Well, here are some reasons:

  1. Many elderly people do not know how to turn on a computer much less own one!
  2. Some things just need to be written by hand such as sympathy cards and birthday cards, especially for those afore mentioned elderly folks.
  3. Aren't you excited when you get a hand written envelope that is obvious it is not a bill?
  4. Below are two reasons the USPS is the best!
You may remember that my husband's cousin asked if I'd make a table runner for her. She provided the fabric and I made the table runner for her.  Well, she liked it and sent me this surprise package!

Just look at those fabrics!  Yuuuummmmmy!

Here is a closer look.  Won't these look lovely in a quilt!  She said she had fun finding them and that her local quilt shop staff were very helpful in making selections.  You gotta love those, too!  Quilt shops are the BEST!

A while back, via the Internet and Facebook, I reconnected with a long time friend in Wisconsin. (The Internet does have it's purpose!)  Her mother was one of the first people who helped me in my quilting endeavors.  The ladies group of the church we attended decided to make some quilts for missionaries.  A couple of the ladies knew how to quilt and a few of us knew how to sew.  They are not the same, you know!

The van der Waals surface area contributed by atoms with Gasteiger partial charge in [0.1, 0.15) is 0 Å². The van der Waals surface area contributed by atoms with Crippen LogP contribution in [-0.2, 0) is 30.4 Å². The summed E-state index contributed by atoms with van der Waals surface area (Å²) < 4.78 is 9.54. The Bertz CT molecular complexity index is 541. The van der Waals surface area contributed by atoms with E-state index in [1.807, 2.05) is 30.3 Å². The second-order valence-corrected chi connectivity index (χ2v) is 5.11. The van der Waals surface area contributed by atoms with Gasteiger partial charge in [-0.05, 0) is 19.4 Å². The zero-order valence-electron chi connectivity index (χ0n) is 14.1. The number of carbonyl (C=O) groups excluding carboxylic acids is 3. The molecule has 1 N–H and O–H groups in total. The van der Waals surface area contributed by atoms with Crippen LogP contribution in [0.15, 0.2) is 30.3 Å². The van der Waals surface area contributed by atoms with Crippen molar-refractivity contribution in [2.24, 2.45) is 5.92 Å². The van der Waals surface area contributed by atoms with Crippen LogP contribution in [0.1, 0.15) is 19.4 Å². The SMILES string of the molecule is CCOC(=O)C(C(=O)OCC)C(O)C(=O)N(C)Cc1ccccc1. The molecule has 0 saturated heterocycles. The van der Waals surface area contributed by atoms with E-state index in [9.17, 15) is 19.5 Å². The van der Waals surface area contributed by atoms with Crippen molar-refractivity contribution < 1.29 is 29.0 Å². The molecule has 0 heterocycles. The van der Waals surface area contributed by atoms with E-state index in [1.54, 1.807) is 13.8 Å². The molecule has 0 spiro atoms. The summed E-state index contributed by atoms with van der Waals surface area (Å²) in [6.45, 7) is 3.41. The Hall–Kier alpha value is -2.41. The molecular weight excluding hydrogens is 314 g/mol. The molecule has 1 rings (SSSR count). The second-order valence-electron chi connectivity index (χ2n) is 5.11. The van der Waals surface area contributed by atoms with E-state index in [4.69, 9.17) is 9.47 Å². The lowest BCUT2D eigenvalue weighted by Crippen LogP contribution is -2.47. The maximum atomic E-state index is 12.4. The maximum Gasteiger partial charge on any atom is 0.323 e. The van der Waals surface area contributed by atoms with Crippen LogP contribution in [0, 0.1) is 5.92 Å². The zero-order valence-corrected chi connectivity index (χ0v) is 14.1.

Though my mother was a quilter, I had not made a quilt yet.  I think I was 18 or so.  Linda's mother, Lila, and the other experienced ladies helped us piece and then tie quilts.  The local newspaper even came and took some photos for the little weekly paper in West Allis, Wisconsin where the church was located at the time.  I still have the newspaper clipping somewhere.  This was news because, as you may know "Nobody quilted in the 1960's" or so I've heard.  They forgot to tell these ladies and my mom and hundreds of other ladies who kept quilting alive then.

Linda recently sent me some things that were her mother's.

I could not find a copyright date on these patterns, but Vogart was big in the 1960's in the needlework area.  Lila probably bought them about the time we were making those quilts.  Isn't that cool?

Here is a close up of the state flower and state bird embroidery transfers.  Now, how could you get this over the Internet?  These are TRANSFERS.  That means the ink is specially made to transfer to fabric with an iron.  All the patterns are reversed so that they will be the mirror image when transferred.